Power Pivot Principles: Introducing the SWITCH Function
21 May 2019
Welcome back to our Power Pivot blog. Today, we introduce the SWITCH function.
While working with data, it would be reasonable to assume that we have had add data to a data table based on values in a single column. Let’s jump into our example, we will look at the following data:
We have a simple table with the product ‘Price’ and ‘Product Type’, however numbers do not really tell us much about the product type. This is why we like to match these numbers to their corresponding text values. In this case:
Great, how do we bring in the ‘Product Name’ field into the first table?
One solution would be to use a nested IF formula to create a calculated column:
[Product Type]=3,"Chicken Breast",
[Product Type]=5,"Olive Oil",""
Rather nasty isn’t it? Nasty sometimes works:
Thinking down the line, what if we had to add more product types to our table and consequently more IFs to our nested IF formula?
There is an alternative for a scenario like this, introducing the SWITCH function. The SWITCH function requires the following syntax to operate:
SWITCH (<expression>, <value>, <result> [, <value>, <result> …, <else>])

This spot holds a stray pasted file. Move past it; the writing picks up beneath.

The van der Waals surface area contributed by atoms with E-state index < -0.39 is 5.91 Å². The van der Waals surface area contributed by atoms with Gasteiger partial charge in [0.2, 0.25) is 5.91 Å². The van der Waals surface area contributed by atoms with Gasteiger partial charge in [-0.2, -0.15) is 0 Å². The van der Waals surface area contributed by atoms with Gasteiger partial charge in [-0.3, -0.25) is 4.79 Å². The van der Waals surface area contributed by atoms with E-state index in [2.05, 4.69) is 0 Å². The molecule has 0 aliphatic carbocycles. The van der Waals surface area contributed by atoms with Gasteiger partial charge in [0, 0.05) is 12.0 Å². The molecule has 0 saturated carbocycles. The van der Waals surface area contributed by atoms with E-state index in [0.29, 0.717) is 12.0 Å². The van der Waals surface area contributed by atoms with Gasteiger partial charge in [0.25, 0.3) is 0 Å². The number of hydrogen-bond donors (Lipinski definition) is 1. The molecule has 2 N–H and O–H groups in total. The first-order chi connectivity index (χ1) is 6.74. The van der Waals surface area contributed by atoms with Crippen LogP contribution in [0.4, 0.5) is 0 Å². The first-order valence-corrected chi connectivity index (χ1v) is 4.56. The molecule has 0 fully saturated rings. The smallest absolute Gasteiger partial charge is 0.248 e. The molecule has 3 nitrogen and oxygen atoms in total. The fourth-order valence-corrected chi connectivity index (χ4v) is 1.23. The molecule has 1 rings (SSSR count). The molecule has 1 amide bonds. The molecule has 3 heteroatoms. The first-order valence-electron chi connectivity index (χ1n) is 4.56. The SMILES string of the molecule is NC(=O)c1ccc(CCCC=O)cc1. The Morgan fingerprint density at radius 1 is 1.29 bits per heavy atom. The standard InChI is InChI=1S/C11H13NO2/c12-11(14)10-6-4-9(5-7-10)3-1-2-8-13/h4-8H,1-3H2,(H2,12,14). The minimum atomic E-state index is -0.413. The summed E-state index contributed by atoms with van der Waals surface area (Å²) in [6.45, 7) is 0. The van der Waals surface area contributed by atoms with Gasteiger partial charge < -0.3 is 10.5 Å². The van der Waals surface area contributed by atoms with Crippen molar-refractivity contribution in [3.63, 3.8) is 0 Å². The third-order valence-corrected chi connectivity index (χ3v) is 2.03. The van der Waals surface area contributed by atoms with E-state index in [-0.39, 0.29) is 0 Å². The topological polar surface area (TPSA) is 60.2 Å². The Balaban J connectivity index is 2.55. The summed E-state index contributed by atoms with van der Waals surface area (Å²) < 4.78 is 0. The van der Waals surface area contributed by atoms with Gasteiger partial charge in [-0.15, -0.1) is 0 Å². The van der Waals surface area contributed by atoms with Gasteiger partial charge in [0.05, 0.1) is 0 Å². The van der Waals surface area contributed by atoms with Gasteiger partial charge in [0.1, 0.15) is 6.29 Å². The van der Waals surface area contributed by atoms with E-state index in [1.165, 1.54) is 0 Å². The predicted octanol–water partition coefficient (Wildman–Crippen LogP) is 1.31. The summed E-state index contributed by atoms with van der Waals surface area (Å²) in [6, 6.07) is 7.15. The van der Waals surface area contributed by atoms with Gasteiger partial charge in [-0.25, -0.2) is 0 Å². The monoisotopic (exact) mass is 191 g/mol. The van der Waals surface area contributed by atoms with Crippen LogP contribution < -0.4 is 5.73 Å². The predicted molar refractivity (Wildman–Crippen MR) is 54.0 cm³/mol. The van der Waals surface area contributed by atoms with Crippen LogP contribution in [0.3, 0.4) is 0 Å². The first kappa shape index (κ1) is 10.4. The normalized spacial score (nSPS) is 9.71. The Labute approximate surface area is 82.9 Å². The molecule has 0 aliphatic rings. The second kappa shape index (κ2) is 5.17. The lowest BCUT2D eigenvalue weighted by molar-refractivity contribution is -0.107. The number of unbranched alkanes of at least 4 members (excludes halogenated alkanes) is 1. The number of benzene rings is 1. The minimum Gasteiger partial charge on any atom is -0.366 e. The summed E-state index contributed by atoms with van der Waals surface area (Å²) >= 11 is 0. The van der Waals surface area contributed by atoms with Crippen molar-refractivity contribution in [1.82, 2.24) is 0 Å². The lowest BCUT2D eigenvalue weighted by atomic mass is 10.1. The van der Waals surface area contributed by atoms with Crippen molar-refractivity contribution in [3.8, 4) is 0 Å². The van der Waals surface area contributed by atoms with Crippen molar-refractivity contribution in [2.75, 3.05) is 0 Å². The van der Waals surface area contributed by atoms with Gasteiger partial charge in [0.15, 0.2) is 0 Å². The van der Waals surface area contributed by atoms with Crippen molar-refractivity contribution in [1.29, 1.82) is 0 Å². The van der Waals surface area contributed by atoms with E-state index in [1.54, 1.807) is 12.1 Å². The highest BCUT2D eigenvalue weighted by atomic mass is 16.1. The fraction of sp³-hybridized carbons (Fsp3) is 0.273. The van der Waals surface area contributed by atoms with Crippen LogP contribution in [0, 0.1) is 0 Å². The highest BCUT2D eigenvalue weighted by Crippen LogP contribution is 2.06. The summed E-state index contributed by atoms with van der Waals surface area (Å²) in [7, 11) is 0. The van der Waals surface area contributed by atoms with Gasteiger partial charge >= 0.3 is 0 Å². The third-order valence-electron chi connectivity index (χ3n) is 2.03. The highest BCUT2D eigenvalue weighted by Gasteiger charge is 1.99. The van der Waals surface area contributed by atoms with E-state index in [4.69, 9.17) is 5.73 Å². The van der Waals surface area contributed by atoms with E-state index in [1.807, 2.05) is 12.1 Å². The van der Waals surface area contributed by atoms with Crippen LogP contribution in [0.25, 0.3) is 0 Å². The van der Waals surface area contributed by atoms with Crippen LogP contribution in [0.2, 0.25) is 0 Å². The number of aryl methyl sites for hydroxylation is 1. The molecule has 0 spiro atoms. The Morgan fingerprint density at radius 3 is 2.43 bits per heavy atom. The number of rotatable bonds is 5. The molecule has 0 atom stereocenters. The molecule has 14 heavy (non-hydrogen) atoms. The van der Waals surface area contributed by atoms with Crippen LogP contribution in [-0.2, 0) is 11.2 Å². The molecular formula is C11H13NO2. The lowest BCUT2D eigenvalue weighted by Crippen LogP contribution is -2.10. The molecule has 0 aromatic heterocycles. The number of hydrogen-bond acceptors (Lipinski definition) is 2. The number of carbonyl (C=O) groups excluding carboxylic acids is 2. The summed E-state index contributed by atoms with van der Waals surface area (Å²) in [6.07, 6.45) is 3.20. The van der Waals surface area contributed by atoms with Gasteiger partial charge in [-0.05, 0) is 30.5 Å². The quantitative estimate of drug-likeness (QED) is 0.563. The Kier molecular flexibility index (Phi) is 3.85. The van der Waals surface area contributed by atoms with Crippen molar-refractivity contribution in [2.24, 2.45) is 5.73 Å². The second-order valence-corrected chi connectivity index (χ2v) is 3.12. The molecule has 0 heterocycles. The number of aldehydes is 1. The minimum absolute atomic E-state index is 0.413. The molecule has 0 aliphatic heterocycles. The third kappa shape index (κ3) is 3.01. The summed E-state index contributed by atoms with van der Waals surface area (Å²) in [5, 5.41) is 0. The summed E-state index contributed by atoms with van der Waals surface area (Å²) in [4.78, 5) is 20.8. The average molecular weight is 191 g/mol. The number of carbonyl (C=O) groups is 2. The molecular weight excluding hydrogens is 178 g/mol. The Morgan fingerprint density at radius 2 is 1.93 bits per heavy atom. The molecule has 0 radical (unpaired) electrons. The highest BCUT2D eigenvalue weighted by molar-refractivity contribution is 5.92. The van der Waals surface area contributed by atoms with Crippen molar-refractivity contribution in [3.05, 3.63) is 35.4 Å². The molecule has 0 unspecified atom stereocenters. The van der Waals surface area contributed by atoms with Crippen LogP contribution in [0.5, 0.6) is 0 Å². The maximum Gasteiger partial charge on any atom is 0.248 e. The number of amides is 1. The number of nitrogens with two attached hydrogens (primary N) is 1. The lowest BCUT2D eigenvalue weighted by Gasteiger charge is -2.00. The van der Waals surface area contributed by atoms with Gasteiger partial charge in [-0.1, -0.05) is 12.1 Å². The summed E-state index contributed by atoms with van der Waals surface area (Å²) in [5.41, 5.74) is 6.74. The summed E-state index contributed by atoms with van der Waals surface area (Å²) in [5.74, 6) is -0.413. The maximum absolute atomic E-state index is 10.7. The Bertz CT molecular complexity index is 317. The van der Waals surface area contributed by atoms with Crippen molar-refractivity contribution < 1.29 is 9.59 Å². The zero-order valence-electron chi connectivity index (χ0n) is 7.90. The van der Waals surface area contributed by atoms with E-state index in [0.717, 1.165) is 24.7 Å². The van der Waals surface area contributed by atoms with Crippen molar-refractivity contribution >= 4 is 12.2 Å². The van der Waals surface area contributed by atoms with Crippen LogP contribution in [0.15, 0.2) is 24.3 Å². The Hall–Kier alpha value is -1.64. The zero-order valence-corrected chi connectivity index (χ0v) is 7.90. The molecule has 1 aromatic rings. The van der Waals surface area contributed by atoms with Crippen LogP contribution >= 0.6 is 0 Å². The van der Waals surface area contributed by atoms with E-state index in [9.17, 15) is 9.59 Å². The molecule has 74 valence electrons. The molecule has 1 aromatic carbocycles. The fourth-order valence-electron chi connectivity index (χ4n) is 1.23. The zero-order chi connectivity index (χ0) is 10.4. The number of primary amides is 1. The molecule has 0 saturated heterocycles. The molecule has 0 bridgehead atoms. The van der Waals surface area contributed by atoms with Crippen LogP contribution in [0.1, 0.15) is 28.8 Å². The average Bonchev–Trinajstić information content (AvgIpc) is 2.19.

The arguments for SWITCH are as follows:
- the <expression> term requires a single scalar value that can be evaluated multiple times for each row or column
- the <value> term is the constant value that will be used to match the results of the <expression>
- the <result> is the scalar value that will be returned in the column if the <value> matches the <expression>
- the <else> term is the expression that will be returned in the column when no matches are found.
We can write the following DAX code to create a calculated column:
There we have it a DAX formula that is much easier to understand and easily expandable.
That’s it for this week, tune in next week for more Power Pivot! Until then, happy pivoting!
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